The Bad Apple

Written by: 
Aubrey Freedman

I’ve been meaning to write this article for years, and it’s only the addition of Prop G to the June ballot for a new parcel tax for San Francisco’s government teachers that prompted me to think about my experience with teachers when my son was growing up in The City.  I must add, first of all, that my experience with teachers in both government schools and religious schools was very positive. Almost without exception, I found all the teachers I had contact with were dedicated, loved the kids, and worked long and hard to make sure the kids actually learned something in school.  They weren’t just overpaid babysitters watching the kids so both parents could work, as often happens these days.

But what do you do about the occasional bad apple?  How a government school and a religious school handled the problem illustrates the essential difference between government and voluntary schools.  

I was one of the lucky ones who got my first choice on the school assignment lottery system used in San Francisco.  The Japanese Bilingual Program at Clarendon was my first choice, and through some stroke of luck, I got it. I remember well attending a tour of the school a year before my son entered kindergarten, and there was so much tension in the air that the principal noted that you could cut it with a knife.  With close to 1,000 families vying for, at most, 100 slots between the two programs at Clarendon, and the cost of $20,000/year in tuition per child (at that time) at stake if the lottery system didn’t pan out, you can understand the anxiety of the parents.

The teachers at Clarendon were excellent, not the least of the reasons being that parental involvement was required, not requested.  However, my son’s second grade teacher was not well-liked, and already there were grumblings about her teaching from the parents that year.  She was old-style teaching, and that didn’t fit in well with today’s modern, progressive San Francisco parenting. I thought she was OK—perhaps not the best or the warmest, but I wasn’t particularly concerned.

By the time my son was in the fourth grade, the situation definitely deteriorated to the point that many parents were complaining to the administration about her.  Of course, the union was involved and defended her vigorously in the numerous meetings about the teacher. According to one parent I spoke to, he said that the parents were so up in arms that they organized a strict timetable schedule amongst themselves to ensure that at least one parent was in the classroom at all times every day during school hours.  That’s how unhappy the parents were with this teacher. By the end of the school year, amazingly the teacher was flat out of luck and options, and even the union could no longer defend her with all the parents’ complaints. She was advised by the administration to retire gracefully or risk losing all her retirement benefits. She retired—and the parents celebrated.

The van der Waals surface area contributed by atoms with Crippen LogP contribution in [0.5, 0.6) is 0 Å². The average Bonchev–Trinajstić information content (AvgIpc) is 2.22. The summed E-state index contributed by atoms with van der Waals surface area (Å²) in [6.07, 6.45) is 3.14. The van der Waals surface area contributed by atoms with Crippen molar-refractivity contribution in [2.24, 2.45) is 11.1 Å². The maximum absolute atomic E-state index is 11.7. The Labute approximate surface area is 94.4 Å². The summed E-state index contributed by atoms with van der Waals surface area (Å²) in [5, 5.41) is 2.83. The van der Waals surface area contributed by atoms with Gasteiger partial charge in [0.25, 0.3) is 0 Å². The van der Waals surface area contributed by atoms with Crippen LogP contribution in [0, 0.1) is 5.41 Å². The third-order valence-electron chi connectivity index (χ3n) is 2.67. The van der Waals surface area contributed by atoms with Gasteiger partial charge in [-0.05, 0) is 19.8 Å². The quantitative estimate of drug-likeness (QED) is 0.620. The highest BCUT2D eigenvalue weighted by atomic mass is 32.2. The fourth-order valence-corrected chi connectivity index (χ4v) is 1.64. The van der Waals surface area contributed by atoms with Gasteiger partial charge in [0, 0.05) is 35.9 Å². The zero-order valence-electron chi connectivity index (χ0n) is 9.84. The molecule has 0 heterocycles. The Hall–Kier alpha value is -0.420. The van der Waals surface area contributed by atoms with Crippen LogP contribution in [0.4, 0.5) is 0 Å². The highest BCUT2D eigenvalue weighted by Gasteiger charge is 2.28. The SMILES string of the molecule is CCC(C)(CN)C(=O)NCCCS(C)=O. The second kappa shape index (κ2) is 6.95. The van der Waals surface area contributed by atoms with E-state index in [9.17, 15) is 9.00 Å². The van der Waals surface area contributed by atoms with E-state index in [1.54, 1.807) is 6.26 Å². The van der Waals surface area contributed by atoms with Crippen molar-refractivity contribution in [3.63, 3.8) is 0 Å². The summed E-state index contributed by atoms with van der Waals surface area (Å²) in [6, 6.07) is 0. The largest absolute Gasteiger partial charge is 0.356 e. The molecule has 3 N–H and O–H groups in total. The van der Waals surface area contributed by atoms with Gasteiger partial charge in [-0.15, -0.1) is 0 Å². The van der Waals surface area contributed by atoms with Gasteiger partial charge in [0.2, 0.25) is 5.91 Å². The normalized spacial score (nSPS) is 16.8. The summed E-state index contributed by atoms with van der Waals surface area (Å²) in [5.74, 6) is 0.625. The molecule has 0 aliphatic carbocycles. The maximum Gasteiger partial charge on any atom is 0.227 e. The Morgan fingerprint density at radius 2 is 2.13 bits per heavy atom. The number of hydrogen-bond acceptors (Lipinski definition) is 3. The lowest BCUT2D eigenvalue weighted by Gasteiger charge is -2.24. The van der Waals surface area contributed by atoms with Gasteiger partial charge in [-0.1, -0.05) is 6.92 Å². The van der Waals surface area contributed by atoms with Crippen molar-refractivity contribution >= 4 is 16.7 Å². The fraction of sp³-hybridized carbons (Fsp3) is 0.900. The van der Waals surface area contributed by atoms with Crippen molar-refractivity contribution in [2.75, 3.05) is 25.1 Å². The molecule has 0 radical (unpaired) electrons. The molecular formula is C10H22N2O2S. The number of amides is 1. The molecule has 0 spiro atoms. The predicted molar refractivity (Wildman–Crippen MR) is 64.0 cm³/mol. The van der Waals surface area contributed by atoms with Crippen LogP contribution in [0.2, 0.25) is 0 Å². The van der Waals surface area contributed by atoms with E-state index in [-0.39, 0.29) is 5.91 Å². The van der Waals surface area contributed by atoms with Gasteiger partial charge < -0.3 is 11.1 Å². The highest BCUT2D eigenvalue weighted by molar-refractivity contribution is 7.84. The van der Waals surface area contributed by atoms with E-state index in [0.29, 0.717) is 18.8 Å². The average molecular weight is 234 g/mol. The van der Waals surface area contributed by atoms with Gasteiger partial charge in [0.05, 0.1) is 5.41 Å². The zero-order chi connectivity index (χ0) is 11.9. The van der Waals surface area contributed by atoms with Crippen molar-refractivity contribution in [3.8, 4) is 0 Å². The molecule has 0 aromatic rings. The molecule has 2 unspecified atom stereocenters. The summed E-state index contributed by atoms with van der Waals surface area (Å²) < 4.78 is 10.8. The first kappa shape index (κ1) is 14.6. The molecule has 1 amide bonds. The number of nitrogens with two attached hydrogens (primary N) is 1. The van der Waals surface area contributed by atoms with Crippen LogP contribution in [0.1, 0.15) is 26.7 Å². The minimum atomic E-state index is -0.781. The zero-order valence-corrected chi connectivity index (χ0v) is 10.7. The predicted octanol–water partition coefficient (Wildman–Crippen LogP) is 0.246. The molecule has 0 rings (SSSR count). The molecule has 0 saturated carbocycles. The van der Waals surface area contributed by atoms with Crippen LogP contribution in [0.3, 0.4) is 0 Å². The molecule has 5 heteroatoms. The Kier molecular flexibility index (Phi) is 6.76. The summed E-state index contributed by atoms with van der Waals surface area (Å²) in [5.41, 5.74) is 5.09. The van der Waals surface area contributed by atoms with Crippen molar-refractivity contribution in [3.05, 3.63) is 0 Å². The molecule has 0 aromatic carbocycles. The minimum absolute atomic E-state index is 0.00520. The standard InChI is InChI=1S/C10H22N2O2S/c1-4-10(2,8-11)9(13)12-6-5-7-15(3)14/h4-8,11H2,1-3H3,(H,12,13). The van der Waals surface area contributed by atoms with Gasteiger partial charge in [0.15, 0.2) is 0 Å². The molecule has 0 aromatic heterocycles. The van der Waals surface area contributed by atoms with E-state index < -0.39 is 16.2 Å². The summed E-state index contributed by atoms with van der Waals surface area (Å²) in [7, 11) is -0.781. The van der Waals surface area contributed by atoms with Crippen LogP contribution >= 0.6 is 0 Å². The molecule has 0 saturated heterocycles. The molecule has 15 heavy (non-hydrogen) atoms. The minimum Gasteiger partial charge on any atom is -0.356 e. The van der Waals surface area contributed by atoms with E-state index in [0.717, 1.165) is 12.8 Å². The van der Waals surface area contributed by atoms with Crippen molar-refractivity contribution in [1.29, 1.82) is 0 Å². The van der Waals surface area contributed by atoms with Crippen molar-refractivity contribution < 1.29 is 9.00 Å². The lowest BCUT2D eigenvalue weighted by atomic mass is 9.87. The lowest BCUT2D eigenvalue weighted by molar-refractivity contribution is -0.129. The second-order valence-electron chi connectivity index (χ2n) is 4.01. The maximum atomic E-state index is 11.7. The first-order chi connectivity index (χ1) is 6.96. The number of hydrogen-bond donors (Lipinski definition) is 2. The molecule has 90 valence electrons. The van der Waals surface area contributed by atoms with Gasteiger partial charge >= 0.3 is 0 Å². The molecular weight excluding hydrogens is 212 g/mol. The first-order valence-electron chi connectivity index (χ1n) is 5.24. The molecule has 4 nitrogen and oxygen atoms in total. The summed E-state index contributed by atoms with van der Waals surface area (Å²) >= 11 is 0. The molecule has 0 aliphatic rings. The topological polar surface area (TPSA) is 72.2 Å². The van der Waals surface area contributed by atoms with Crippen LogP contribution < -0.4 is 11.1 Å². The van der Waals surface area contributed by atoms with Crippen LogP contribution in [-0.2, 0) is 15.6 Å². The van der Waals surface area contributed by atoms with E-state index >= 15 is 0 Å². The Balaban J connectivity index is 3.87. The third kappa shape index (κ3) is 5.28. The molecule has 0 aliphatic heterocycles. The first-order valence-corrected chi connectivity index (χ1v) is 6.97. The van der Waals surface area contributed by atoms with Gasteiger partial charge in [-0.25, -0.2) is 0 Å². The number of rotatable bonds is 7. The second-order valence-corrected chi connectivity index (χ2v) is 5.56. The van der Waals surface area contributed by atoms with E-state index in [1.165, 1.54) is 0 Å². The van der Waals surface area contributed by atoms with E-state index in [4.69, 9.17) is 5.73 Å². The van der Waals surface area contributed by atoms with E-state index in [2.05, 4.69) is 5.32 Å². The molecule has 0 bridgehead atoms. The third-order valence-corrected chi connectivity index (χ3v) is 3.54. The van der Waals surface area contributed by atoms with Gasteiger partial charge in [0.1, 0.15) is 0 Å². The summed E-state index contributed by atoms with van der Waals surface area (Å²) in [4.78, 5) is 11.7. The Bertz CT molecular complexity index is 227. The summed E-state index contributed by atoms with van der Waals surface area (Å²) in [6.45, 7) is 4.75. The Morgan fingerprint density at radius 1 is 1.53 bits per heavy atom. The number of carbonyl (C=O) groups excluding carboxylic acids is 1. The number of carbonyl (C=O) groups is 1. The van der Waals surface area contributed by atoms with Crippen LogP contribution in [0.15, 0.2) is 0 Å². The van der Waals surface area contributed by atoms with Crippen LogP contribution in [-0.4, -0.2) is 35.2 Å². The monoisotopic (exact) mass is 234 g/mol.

Now here’s how a similar situation ended differently when my son moved on to a religious school for middle school.  I met his homeroom teacher at “Back to School” night, and she seemed OK to me—nothing out of the ordinary that would have evoked the brief storm that quickly followed “Back to School” night.  Sometime in the fall (either in October or early November—certainly well before Thanksgiving) on the way home from school one day, my son told me that his homeroom teacher had been replaced with another teacher.  Not a substitute—completely replaced. What happened? Apparently, the teacher was also of the old-style method of teaching and had taken to calling the kids “losers” and other non-positive names if their work did not measure up.  Her style was probably more suited for physical education and sports than academics and outraged the parents who heard about it (I hadn’t). Needless to say, progressive San Francisco parents paying good money directly out of their own pockets raised a big stink with the administration—and she was out.  Just like that.

In the government school, the parents fought long and hard for two years to get rid of a teacher they were unhappy with.  In the voluntary school, a similar situation was handled in about two months. The parents raised Cain and fearing a loss of their “customers”—and the dollars they bring—the reaction of the administration was immediate.  That’s why you never hear about “rubber rooms” for teachers when parents pay for their children’s education directly themselves.

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